This plant once had a great reputation in medicine, and was used as a universal panacea.
‘No heart can think, no tongue can tell
The virtues of the Pimpernel.’
Pliny speaks of its value in liver complaints, and its generic name Anagallis (given it by Dioscorides) is derived from the Greek Anagelao, signifying ‘to laugh,’ because it removes the depression that follows liver troubles.
The Greeks used it for diseases of the eye, and Gerard and Culpepper affirm that ‘it helped them that are dim-sighted,’ the juice being mixed with honey and dropped into the eyes.
Part Used-–The whole herb, gathered in the wild condition, when the leaves are at their best, in June, and used both fresh and dried.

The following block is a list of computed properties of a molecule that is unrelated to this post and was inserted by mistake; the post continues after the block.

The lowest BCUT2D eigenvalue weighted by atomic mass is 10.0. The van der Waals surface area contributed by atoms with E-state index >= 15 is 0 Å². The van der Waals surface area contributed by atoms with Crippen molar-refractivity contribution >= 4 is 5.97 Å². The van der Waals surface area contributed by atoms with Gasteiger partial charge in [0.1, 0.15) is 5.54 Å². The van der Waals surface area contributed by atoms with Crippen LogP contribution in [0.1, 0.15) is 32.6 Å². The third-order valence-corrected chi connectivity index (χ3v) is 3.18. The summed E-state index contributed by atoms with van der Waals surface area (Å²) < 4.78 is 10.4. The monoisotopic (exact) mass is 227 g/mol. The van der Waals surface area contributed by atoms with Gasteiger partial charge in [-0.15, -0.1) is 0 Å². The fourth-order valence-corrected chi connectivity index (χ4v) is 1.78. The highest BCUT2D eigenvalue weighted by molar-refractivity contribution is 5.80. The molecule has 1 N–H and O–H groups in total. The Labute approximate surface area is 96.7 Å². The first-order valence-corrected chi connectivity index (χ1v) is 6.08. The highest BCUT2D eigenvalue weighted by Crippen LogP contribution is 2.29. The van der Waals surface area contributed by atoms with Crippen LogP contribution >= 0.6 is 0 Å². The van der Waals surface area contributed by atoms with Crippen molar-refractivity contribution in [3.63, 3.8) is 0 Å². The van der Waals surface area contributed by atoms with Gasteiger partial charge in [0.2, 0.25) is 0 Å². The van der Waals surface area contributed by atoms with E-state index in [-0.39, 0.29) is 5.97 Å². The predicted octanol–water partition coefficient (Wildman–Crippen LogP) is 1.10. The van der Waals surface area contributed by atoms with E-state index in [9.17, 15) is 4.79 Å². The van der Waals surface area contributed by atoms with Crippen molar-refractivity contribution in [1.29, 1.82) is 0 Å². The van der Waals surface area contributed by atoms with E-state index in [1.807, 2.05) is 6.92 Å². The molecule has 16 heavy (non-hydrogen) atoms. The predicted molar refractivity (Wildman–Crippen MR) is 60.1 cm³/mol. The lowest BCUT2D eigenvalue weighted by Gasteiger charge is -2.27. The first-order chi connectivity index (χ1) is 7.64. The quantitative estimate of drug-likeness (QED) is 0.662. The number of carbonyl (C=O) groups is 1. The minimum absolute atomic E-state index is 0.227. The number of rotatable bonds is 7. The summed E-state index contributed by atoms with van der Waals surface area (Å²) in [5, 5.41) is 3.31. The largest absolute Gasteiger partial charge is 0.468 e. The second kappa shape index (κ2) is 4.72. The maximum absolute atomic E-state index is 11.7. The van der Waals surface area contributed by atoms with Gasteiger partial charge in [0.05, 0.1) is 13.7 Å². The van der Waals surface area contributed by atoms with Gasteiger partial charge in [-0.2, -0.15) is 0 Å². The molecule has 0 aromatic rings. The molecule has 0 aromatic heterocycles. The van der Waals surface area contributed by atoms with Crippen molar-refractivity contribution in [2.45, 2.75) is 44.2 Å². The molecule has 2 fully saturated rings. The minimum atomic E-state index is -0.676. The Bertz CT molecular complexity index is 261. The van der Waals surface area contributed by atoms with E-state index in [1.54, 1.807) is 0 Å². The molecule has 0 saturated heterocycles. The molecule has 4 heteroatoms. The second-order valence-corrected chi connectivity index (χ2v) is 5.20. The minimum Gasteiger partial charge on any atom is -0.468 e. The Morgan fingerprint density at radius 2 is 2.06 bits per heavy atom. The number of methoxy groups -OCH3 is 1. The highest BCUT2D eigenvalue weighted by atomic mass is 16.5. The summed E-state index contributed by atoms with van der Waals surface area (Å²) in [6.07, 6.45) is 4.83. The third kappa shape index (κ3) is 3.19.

Pimpernel has no odour, but a bitter taste, which is rather astringent.
Medicinal Action and Uses-–Diuretic, diaphoretic and expectorant. The ancient reputation of Scarlet Pimpernel has survived to the present day, especially in dealing with diseases of the brain. Doctors have considered the herb remedial in melancholy and in the allied forms of mental disease, the decoction or a tincture being employed.
John Hill (British Herbal, 1756) tells us that the whole plant, dried and powdered, is good against epilepsy, and there are well authenticated accounts of this disease being absolutely cured by it. The flowers alone have also been found useful in epilepsy, 20 grains dried being given four times a day.